Philosophy of Science, Logic, and Mathematics in the Twentieth Century

By Stuart G. Shanker | Go to book overview

CHAPTER 6

The philosophy of physics
Rom Harré
WHAT ARE THE BRANCHES OF THE PHILOSOPHY OF PHYSICS?
One convenient way of dividing up the investigations that make up the philosophy of physics could be the following:
1 Analytical and historical studies of the development and structure of the leading concepts used in the science of physics, such as 'space-time', 'simultaneity' and 'charge'.
2 Naturalistic and formal studies of the methodologies that have been characteristic of physical science, including experimentation and theory-construction, assessment and change.
3 Studies of the foundational principles of significant examples of physical theory.

These three sorts of investigations can be found throughout the long history of philosophical reflection on the nature of physical science. For instance, in the writings of Aristotle [6.2] (c. 385 BC) there are extensive discussions of many of the questions that still concern philosophers of physics about the nature of the properties of matter. Conflicting views about the methodology of physics are easily identified in the writings of the ancients. For example, Plato's remark that the task of astronomers is to 'save the appearances' has been contested, interpreted and reinterpreted. In Lucretius' De rerum natura [6.31] there is a sketch of a metaphysical foundation for a general physics supposedly applicable everywhere in the universe based on the idea of a world of unobservable material atoms.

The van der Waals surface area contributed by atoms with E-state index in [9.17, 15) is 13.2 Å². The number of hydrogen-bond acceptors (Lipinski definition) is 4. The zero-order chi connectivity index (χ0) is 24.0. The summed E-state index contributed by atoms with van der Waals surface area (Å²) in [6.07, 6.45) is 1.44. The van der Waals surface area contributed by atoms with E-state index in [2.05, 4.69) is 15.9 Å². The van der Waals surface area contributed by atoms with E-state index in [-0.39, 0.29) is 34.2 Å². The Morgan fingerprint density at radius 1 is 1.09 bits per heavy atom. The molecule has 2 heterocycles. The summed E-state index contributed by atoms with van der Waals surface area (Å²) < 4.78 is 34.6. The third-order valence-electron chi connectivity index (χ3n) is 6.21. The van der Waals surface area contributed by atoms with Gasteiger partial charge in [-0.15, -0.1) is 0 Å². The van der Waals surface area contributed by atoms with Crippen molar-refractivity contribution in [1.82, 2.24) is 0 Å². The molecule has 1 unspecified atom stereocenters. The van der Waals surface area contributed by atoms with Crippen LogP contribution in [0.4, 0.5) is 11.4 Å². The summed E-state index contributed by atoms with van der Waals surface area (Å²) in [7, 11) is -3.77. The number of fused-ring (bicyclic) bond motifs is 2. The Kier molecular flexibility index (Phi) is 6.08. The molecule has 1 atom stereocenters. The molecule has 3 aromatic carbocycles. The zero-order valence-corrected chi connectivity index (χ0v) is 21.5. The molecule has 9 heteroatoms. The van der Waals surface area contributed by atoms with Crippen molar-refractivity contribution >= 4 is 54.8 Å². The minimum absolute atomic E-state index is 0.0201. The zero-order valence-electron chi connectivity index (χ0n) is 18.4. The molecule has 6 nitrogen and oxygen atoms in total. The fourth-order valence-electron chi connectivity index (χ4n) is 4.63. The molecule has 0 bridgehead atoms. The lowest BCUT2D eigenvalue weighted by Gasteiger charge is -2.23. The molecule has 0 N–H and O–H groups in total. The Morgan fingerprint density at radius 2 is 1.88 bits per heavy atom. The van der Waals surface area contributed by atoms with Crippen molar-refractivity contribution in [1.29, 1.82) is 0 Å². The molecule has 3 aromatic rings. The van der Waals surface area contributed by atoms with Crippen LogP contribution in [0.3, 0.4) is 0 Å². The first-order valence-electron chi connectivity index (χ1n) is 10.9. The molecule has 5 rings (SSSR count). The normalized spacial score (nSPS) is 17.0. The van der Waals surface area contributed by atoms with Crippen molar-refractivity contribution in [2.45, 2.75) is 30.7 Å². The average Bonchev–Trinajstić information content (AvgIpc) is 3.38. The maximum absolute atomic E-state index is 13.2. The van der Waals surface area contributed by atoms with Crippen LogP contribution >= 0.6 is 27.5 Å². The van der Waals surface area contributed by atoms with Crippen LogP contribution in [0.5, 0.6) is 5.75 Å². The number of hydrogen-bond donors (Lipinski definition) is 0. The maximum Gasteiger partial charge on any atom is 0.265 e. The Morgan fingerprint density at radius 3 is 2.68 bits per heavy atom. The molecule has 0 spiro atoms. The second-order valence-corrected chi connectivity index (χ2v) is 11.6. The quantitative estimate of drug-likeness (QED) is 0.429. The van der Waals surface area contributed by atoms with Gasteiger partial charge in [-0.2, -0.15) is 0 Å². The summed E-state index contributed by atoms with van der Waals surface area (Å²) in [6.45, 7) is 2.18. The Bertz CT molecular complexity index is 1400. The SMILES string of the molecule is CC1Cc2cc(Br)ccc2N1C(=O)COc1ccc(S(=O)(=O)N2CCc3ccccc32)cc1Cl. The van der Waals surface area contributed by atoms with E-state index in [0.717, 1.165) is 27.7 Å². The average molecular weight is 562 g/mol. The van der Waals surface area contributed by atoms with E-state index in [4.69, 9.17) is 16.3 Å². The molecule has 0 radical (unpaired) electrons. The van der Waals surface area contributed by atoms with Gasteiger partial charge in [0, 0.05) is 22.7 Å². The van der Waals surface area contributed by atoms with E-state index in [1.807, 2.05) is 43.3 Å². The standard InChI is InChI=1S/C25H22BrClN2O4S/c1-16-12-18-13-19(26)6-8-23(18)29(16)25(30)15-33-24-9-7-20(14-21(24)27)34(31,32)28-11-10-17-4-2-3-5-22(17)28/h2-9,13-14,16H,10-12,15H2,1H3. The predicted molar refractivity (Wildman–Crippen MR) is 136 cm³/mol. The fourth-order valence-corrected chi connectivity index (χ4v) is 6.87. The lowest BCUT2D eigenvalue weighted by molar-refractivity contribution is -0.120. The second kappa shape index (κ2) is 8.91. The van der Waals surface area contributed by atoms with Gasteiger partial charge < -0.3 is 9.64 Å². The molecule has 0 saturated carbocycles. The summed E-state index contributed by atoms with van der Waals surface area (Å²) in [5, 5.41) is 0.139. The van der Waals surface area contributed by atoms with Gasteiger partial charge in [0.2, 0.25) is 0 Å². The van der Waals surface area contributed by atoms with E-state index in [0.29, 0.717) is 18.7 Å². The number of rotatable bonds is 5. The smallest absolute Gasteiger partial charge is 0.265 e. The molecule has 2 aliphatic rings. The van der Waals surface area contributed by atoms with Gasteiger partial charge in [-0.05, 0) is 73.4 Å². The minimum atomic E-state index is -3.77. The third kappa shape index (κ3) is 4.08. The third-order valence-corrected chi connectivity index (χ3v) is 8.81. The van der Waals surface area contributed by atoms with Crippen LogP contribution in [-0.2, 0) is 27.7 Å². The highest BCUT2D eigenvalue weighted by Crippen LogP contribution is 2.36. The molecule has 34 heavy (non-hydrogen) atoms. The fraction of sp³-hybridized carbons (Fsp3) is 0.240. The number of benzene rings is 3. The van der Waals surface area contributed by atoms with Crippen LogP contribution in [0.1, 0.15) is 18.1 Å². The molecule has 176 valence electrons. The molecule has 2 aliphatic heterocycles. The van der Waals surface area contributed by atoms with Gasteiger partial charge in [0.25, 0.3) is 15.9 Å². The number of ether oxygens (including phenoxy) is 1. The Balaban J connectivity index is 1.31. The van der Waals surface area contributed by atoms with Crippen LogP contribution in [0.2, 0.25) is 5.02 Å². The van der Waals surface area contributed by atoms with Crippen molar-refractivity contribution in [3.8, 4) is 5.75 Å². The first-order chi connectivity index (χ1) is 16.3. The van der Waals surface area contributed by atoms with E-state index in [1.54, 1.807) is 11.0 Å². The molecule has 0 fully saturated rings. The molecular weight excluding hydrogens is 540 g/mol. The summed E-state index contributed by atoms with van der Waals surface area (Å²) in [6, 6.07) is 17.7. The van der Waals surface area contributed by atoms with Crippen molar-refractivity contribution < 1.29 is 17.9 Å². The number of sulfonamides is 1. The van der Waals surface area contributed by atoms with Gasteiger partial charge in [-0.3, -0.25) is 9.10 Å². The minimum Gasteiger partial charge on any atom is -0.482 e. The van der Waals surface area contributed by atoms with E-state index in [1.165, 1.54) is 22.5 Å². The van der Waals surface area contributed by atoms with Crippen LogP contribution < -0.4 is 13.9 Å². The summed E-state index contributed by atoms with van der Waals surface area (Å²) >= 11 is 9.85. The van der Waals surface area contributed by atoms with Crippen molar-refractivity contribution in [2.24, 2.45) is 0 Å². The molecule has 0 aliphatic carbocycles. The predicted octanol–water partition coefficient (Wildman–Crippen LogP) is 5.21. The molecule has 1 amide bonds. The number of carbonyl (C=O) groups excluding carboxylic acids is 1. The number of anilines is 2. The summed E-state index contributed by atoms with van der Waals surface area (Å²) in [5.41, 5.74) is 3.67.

It seems that these three clusters of studies could also be found in the philosophy of chemistry. To disentangle what it is that is characteristic of studies in the philosophy of physics, I shall have to say something about what distinguishes physics from all other natural

-214-

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Philosophy of Science, Logic, and Mathematics in the Twentieth Century
Table of contents

Table of contents

  • Title Page iii
  • Contents v
  • General Editors' Preface vii
  • Acknowledgements xiii
  • Chronology xv
  • Introduction 1
  • Notes 8
  • Chapter 1 - Philosophy of Logic 9
  • Bibliography 39
  • Chapter 2 - Philosophy of Mathematics in the Twentieth Century 50
  • Chapter 3 - Frege 124
  • Bibliography 153
  • Chapter 4 - Wittgenstein's Tractatus 157
  • Notes 187
  • Chapter 5 - Logical Positivism 193
  • Bibliography 210
  • Chapter 6 - The Philosophy of Physics 214
  • Bibliography 233
  • Chapter 7 - The Philosophy of Science Today 235
  • Chapter 8 - Chance, Cause and Conduct: Probability Theory and the Explanation of Human Action 266
  • Chapter 9 - Cybernetics 292
  • Bibliography 313
  • Chapter 10 - Descartes' Legacy: the Mechanist/Vitalist Debates 315
  • Notes 366
  • Glossary 376
  • Index 444
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